Fiat Chrysler Automobiles (FCA) is spending $40 million to convert its Detroit-based fleet of heavy-duty trucks from diesel to compressed natural gas (CNG).
Steve Beahm, FCA’s senior vice president of supply chain management, said moving to natural gas-powered trucks will provide both economical and environmental benefits.
“Our transition to CNG reflects the way FCA US attempts to balance our search for profitability with social responsibility and community development, including environmental stewardship,” he said. “This project was a win-win-win – it offered a solid business case, clear environmental benefits and an opportunity to invest in our Detroit facility and workforce.”
The bulk of the $40 million investment will be used to convert FCA’s fleet of 179 trucks, which are operated under FCA Transport Detroit to haul auto parts. A maintenance facility will receive a $1.8 million upgrade to handle the fleet, while an additional $5 is being spent on the “installation of the largest private CNG fueling station in North America,” said FCA.
By moving to natural gas, though, FCA is predicting it will reduce annual fuel costs by 35 percent.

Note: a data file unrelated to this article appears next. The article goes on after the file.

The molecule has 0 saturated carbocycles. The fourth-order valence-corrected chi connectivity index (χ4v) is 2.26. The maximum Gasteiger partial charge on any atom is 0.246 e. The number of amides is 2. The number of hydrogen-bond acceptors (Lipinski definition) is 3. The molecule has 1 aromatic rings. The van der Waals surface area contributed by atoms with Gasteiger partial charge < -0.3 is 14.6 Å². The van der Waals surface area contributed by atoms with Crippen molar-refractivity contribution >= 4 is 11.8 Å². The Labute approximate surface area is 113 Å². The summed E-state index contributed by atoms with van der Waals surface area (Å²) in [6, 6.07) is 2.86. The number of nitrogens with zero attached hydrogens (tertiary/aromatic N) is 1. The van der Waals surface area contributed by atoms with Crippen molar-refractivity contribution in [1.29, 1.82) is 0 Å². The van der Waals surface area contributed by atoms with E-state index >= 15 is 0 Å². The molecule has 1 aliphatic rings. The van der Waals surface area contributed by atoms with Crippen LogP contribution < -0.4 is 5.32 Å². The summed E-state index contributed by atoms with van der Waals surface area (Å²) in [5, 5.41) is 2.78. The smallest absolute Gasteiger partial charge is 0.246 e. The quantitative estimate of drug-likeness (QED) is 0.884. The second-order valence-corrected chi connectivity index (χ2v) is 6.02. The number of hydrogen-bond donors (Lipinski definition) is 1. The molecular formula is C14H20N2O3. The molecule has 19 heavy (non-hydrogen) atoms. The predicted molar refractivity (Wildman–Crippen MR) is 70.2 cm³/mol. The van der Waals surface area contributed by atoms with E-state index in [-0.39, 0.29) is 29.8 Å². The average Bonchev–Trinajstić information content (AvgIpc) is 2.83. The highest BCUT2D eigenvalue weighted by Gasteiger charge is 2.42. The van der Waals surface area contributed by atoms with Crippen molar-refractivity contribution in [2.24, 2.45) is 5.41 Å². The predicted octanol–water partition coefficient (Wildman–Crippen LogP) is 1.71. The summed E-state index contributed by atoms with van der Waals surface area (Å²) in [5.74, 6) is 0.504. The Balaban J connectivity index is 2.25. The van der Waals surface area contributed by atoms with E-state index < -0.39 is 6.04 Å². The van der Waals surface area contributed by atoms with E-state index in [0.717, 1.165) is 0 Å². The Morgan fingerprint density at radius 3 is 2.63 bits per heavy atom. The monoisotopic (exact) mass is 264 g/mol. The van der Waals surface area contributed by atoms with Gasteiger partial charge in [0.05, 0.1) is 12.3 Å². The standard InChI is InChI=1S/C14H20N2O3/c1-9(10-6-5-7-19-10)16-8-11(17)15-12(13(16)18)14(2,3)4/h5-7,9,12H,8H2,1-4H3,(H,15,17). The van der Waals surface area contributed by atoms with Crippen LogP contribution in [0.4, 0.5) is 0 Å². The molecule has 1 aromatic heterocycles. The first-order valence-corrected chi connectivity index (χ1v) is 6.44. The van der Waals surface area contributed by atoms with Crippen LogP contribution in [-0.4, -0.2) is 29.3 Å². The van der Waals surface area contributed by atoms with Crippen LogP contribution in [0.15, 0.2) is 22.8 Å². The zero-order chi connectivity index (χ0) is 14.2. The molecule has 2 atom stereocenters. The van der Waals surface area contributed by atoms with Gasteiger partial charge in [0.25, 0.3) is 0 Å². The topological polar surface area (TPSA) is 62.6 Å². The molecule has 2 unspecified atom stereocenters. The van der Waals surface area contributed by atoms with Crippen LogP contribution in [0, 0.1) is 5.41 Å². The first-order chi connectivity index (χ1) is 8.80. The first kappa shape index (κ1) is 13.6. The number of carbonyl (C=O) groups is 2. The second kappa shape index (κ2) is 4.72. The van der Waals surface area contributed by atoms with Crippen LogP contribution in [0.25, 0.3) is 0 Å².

“Prior to the changeover, the FCA Transport Detroit fleet used nearly 2.6 million gallons of diesel fuel per year while driving about 16 million miles to deliver parts to assembly plants from suppliers and FCA US component facilities,” the company said, adding, “Beyond cost savings, FCA Transport estimates the Detroit fleet’s transition to CNG will reduce CO2 emissions by more than 16,000 tons per year. This decrease is equivalent to the annual carbon dioxide emissions that come from burning more than 17 million pounds of coal, or the reduction of CO2 emissions from the annual energy use of nearly 1,500 homes.”
Other companies converting their commercial truck fleets to CNG include UPS and Waste Management, while businesses such as Wal-Mart and Lowes are now asking their suppliers to use natural gas vehicles. Advocates for increasing the ratio of CNG trucks within a fleet often cite fuel savings as one of the top advantages. Critics say the savings are not quite what they seem, with a return on investment often not seen for four years.
“There’s not a huge savings today with natural gas,” said Jeff Shefchik. As president of Paper Transport Inc., Shefchik has converted about a fourth of his fleet of 430 trucks to CNG. Even so, Shefchik adds that his company was “content to invest in it because it’s going to grow over time.”